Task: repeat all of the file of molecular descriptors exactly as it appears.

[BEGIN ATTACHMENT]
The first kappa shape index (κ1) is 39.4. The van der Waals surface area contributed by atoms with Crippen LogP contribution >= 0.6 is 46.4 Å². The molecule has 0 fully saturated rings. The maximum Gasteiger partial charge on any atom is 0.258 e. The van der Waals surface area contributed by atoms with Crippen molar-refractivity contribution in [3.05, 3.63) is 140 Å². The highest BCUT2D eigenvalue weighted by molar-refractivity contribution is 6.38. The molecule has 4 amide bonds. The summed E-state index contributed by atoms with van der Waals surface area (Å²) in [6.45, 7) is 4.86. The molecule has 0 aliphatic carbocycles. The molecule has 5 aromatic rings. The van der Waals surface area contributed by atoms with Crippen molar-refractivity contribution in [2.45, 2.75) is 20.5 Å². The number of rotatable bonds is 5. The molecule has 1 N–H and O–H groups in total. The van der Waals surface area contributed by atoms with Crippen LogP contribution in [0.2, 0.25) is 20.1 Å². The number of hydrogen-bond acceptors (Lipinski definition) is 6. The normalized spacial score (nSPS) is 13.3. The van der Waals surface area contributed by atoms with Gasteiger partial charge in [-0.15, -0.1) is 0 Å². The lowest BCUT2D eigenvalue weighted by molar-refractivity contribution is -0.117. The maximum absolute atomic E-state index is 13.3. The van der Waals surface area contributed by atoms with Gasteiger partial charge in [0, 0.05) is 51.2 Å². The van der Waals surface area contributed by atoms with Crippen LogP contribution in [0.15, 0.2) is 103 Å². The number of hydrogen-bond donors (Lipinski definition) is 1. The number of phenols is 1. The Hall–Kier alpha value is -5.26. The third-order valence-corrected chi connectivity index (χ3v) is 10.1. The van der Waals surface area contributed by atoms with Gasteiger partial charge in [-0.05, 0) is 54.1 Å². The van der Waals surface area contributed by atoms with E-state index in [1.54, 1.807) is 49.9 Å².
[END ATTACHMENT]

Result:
The first kappa shape index (κ1) is 39.4. The van der Waals surface area contributed by atoms with Crippen LogP contribution >= 0.6 is 46.4 Å². The molecule has 0 fully saturated rings. The maximum Gasteiger partial charge on any atom is 0.258 e. The van der Waals surface area contributed by atoms with Crippen molar-refractivity contribution in [3.05, 3.63) is 140 Å². The highest BCUT2D eigenvalue weighted by molar-refractivity contribution is 6.38. The molecule has 4 amide bonds. The summed E-state index contributed by atoms with van der Waals surface area (Å²) in [6.45, 7) is 4.86. The molecule has 0 aliphatic carbocycles. The molecule has 5 aromatic rings. The van der Waals surface area contributed by atoms with Crippen molar-refractivity contribution in [2.45, 2.75) is 20.5 Å². The number of rotatable bonds is 5. The molecule has 1 N–H and O–H groups in total. The van der Waals surface area contributed by atoms with Crippen LogP contribution in [0.2, 0.25) is 20.1 Å². The number of hydrogen-bond acceptors (Lipinski definition) is 6. The normalized spacial score (nSPS) is 13.3. The van der Waals surface area contributed by atoms with Gasteiger partial charge in [-0.15, -0.1) is 0 Å². The lowest BCUT2D eigenvalue weighted by molar-refractivity contribution is -0.117. The maximum absolute atomic E-state index is 13.3. The van der Waals surface area contributed by atoms with Gasteiger partial charge in [0, 0.05) is 51.2 Å². The van der Waals surface area contributed by atoms with Crippen LogP contribution in [0.15, 0.2) is 103 Å². The number of hydrogen-bond donors (Lipinski definition) is 1. The number of phenols is 1. The Hall–Kier alpha value is -5.26. The third-order valence-corrected chi connectivity index (χ3v) is 10.1. The van der Waals surface area contributed by atoms with Gasteiger partial charge in [-0.05, 0) is 54.1 Å². The van der Waals surface area contributed by atoms with E-state index in [1.54, 1.807) is 49.9 Å².